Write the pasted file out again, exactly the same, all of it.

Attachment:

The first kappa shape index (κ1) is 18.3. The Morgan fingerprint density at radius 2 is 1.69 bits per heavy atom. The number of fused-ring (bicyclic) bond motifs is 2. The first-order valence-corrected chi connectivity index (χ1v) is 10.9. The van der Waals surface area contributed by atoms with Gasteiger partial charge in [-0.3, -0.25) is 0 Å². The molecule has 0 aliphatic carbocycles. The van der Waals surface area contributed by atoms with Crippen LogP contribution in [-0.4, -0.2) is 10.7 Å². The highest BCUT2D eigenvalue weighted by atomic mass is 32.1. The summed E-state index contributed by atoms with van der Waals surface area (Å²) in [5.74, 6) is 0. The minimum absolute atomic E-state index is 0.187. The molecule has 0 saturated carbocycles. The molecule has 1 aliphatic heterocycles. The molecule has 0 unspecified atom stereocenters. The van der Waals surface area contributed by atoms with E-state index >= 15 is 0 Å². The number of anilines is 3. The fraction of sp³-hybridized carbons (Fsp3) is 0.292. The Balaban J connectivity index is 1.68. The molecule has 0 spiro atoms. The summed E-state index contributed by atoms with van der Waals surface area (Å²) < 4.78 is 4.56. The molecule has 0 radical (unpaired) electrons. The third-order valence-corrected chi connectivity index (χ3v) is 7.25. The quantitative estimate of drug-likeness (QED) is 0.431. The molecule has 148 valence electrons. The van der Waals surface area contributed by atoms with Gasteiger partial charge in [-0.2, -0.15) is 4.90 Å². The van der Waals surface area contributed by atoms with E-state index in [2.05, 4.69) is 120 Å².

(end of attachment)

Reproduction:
The first kappa shape index (κ1) is 18.3. The Morgan fingerprint density at radius 2 is 1.69 bits per heavy atom. The number of fused-ring (bicyclic) bond motifs is 2. The first-order valence-corrected chi connectivity index (χ1v) is 10.9. The van der Waals surface area contributed by atoms with Gasteiger partial charge in [-0.3, -0.25) is 0 Å². The molecule has 0 aliphatic carbocycles. The van der Waals surface area contributed by atoms with Crippen LogP contribution in [-0.4, -0.2) is 10.7 Å². The highest BCUT2D eigenvalue weighted by atomic mass is 32.1. The summed E-state index contributed by atoms with van der Waals surface area (Å²) in [5.74, 6) is 0. The minimum absolute atomic E-state index is 0.187. The molecule has 0 saturated carbocycles. The molecule has 1 aliphatic heterocycles. The molecule has 0 unspecified atom stereocenters. The van der Waals surface area contributed by atoms with E-state index >= 15 is 0 Å². The number of anilines is 3. The fraction of sp³-hybridized carbons (Fsp3) is 0.292. The Balaban J connectivity index is 1.68. The molecule has 0 spiro atoms. The summed E-state index contributed by atoms with van der Waals surface area (Å²) < 4.78 is 4.56. The molecule has 0 radical (unpaired) electrons. The third-order valence-corrected chi connectivity index (χ3v) is 7.25. The quantitative estimate of drug-likeness (QED) is 0.431. The molecule has 148 valence electrons. The van der Waals surface area contributed by atoms with Gasteiger partial charge in [-0.2, -0.15) is 4.90 Å². The van der Waals surface area contributed by atoms with E-state index in [2.05, 4.69) is 120 Å².